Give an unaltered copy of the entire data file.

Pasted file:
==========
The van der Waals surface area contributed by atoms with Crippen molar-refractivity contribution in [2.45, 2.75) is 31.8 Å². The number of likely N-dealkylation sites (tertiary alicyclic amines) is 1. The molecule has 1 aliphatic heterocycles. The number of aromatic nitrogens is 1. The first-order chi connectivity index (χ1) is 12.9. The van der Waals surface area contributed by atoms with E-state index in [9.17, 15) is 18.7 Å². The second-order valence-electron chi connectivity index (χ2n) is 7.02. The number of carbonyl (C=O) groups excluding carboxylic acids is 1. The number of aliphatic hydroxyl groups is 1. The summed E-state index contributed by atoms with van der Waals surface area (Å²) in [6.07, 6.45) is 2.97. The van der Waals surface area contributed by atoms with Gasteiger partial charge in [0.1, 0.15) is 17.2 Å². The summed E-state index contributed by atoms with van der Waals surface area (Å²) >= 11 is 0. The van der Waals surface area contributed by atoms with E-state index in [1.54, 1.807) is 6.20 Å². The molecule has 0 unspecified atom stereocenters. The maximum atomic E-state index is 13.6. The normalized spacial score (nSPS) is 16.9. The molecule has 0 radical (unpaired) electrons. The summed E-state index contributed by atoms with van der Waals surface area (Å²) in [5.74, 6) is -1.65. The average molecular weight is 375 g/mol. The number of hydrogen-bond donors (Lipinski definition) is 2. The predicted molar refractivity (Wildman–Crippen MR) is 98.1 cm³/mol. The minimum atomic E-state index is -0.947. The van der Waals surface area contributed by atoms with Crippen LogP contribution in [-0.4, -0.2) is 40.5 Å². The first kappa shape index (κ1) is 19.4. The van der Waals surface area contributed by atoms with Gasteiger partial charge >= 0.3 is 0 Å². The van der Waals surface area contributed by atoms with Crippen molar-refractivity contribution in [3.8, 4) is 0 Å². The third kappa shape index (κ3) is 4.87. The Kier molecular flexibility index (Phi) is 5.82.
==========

The van der Waals surface area contributed by atoms with Crippen molar-refractivity contribution in [2.45, 2.75) is 31.8 Å². The number of likely N-dealkylation sites (tertiary alicyclic amines) is 1. The molecule has 1 aliphatic heterocycles. The number of aromatic nitrogens is 1. The first-order chi connectivity index (χ1) is 12.9. The van der Waals surface area contributed by atoms with E-state index in [9.17, 15) is 18.7 Å². The second-order valence-electron chi connectivity index (χ2n) is 7.02. The number of carbonyl (C=O) groups excluding carboxylic acids is 1. The number of aliphatic hydroxyl groups is 1. The summed E-state index contributed by atoms with van der Waals surface area (Å²) in [6.07, 6.45) is 2.97. The van der Waals surface area contributed by atoms with Gasteiger partial charge in [0.1, 0.15) is 17.2 Å². The summed E-state index contributed by atoms with van der Waals surface area (Å²) >= 11 is 0. The van der Waals surface area contributed by atoms with E-state index in [1.54, 1.807) is 6.20 Å². The molecule has 0 unspecified atom stereocenters. The maximum atomic E-state index is 13.6. The normalized spacial score (nSPS) is 16.9. The molecule has 0 radical (unpaired) electrons. The summed E-state index contributed by atoms with van der Waals surface area (Å²) in [5.74, 6) is -1.65. The average molecular weight is 375 g/mol. The number of hydrogen-bond donors (Lipinski definition) is 2. The predicted molar refractivity (Wildman–Crippen MR) is 98.1 cm³/mol. The minimum atomic E-state index is -0.947. The van der Waals surface area contributed by atoms with Crippen LogP contribution in [-0.4, -0.2) is 40.5 Å². The first kappa shape index (κ1) is 19.4. The van der Waals surface area contributed by atoms with Gasteiger partial charge >= 0.3 is 0 Å². The van der Waals surface area contributed by atoms with Crippen molar-refractivity contribution in [3.8, 4) is 0 Å². The third kappa shape index (κ3) is 4.87. The Kier molecular flexibility index (Phi) is 5.82.